Tonawanda News

Features

July 20, 2013

CRITTER COMPANIONS: Foot care for flip flop season

Tonawanda News — It’s the middle of summer and we are seeing a lot of people. And I don’t mean we are seeing many people, I mean the people we are seeing — they are revealing a lot. 

Whether it is short shorts, tight T-shirts or thongs on their feet (or elsewhere), we are seeing a lot of skin. Sometimes, if we are unfortunate enough, we even see nails. Tiny, perfectly manicured, painted with polka dot toenails may be acceptable, however, most of us are not 15-year-old girls.

If you find yourself with gnarly, twisting, overgrown, dirty toenails, please do us viewers and yourself a favor and cut and clean them. Now, if your pets have similar-looking nails, they are not at fault.

They do say that people start to resemble their pet after a certain period of time.

I understand if your pet hates to have their feet touched. Who can blame them? That body part is naturally sensitive and the feeling of being restrained is hard to overcome. Of course there is a solution: Train the behavior.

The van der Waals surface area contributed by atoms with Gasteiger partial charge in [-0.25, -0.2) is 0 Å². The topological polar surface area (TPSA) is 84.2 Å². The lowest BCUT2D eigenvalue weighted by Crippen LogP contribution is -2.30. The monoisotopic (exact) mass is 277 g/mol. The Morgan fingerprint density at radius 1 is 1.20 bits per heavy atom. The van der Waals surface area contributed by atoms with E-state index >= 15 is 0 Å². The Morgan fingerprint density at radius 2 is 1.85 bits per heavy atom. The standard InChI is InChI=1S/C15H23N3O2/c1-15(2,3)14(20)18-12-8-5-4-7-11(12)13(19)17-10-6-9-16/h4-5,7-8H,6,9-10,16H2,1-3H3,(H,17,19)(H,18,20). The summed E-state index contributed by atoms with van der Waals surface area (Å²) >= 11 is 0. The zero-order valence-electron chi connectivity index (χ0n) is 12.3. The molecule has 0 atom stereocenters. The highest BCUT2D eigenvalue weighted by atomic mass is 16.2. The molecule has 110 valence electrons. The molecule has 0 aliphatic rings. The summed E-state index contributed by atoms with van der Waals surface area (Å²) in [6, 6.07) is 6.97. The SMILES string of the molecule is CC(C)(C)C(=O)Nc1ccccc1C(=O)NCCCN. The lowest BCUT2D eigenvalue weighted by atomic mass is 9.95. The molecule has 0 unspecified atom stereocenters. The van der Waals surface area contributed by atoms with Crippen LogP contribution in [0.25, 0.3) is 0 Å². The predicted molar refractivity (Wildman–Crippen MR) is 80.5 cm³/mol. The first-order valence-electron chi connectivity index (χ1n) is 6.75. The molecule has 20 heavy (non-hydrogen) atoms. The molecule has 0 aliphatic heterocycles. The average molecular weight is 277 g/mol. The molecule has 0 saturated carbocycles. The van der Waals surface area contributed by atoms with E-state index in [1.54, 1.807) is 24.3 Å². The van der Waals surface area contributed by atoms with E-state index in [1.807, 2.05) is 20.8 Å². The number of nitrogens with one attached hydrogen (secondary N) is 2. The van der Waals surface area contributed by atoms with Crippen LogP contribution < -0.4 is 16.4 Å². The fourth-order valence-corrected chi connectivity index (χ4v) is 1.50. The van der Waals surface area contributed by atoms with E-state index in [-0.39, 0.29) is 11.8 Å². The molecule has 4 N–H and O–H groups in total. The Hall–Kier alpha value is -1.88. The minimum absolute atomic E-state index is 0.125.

If there is a clicking when your pet is approaching you from the kitchen floor, it is most likely time to cut those nails. Other warning signs could be problems with their gait, toenails crossing over each other or nails starting to bend in the incorrect way. Cats and dogs do walk on their toes so ensuring that their nails do not bend is very important. Untrimmed nails could lead to torn and bleeding nails, arthritis or ingrown nails.

Here are a few ways that I have trained critter companions to accept their nails being trimmed. If you are not the one cutting the nails, your pet pedicurist will surely appreciate the desensitization you have trained.

When we first got our kitten, Julian, he would curl up and sleep on our legs or on our chest. Sadly, sometimes we would have to move and in order to do that we would disturb the cat. We would shovel him up into our arms and relocate him on a real piece of furniture. When transporting him, Julian would be a little groggy so we would touch his feet. He did not react so we rewarded him with a treat.

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